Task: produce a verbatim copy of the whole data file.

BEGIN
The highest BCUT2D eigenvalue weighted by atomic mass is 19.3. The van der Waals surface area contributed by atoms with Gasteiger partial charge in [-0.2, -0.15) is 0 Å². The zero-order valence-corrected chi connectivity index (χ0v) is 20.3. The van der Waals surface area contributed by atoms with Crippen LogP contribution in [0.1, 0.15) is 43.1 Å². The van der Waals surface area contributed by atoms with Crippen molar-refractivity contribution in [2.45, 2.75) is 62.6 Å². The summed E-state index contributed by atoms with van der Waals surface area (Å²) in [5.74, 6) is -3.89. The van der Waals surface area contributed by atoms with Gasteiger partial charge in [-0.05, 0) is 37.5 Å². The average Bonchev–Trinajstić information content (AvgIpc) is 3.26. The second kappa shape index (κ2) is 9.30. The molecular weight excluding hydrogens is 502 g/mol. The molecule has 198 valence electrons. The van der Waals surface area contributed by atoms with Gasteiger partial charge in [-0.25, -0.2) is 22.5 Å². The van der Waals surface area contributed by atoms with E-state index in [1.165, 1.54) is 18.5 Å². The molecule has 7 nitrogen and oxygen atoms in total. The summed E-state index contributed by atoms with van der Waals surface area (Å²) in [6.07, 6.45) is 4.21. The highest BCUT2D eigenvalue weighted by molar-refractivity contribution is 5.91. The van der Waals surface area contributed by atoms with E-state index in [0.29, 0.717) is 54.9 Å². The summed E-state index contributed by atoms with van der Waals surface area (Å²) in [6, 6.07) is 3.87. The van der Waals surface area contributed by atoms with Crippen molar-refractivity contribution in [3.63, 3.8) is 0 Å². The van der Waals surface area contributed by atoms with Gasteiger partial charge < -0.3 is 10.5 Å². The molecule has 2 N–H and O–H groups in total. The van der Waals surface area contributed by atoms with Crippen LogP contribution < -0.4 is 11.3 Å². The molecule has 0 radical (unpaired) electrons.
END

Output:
The highest BCUT2D eigenvalue weighted by atomic mass is 19.3. The van der Waals surface area contributed by atoms with Gasteiger partial charge in [-0.2, -0.15) is 0 Å². The zero-order valence-corrected chi connectivity index (χ0v) is 20.3. The van der Waals surface area contributed by atoms with Crippen LogP contribution in [0.1, 0.15) is 43.1 Å². The van der Waals surface area contributed by atoms with Crippen molar-refractivity contribution in [2.45, 2.75) is 62.6 Å². The summed E-state index contributed by atoms with van der Waals surface area (Å²) in [5.74, 6) is -3.89. The van der Waals surface area contributed by atoms with Gasteiger partial charge in [-0.05, 0) is 37.5 Å². The average Bonchev–Trinajstić information content (AvgIpc) is 3.26. The second kappa shape index (κ2) is 9.30. The molecular weight excluding hydrogens is 502 g/mol. The molecule has 198 valence electrons. The van der Waals surface area contributed by atoms with Gasteiger partial charge in [-0.25, -0.2) is 22.5 Å². The van der Waals surface area contributed by atoms with E-state index in [1.165, 1.54) is 18.5 Å². The molecule has 7 nitrogen and oxygen atoms in total. The summed E-state index contributed by atoms with van der Waals surface area (Å²) in [6.07, 6.45) is 4.21. The highest BCUT2D eigenvalue weighted by molar-refractivity contribution is 5.91. The van der Waals surface area contributed by atoms with E-state index in [0.29, 0.717) is 54.9 Å². The summed E-state index contributed by atoms with van der Waals surface area (Å²) in [6, 6.07) is 3.87. The van der Waals surface area contributed by atoms with Crippen molar-refractivity contribution in [3.63, 3.8) is 0 Å². The van der Waals surface area contributed by atoms with Gasteiger partial charge < -0.3 is 10.5 Å². The molecule has 2 N–H and O–H groups in total. The van der Waals surface area contributed by atoms with Crippen LogP contribution < -0.4 is 11.3 Å². The molecule has 0 radical (unpaired) electrons.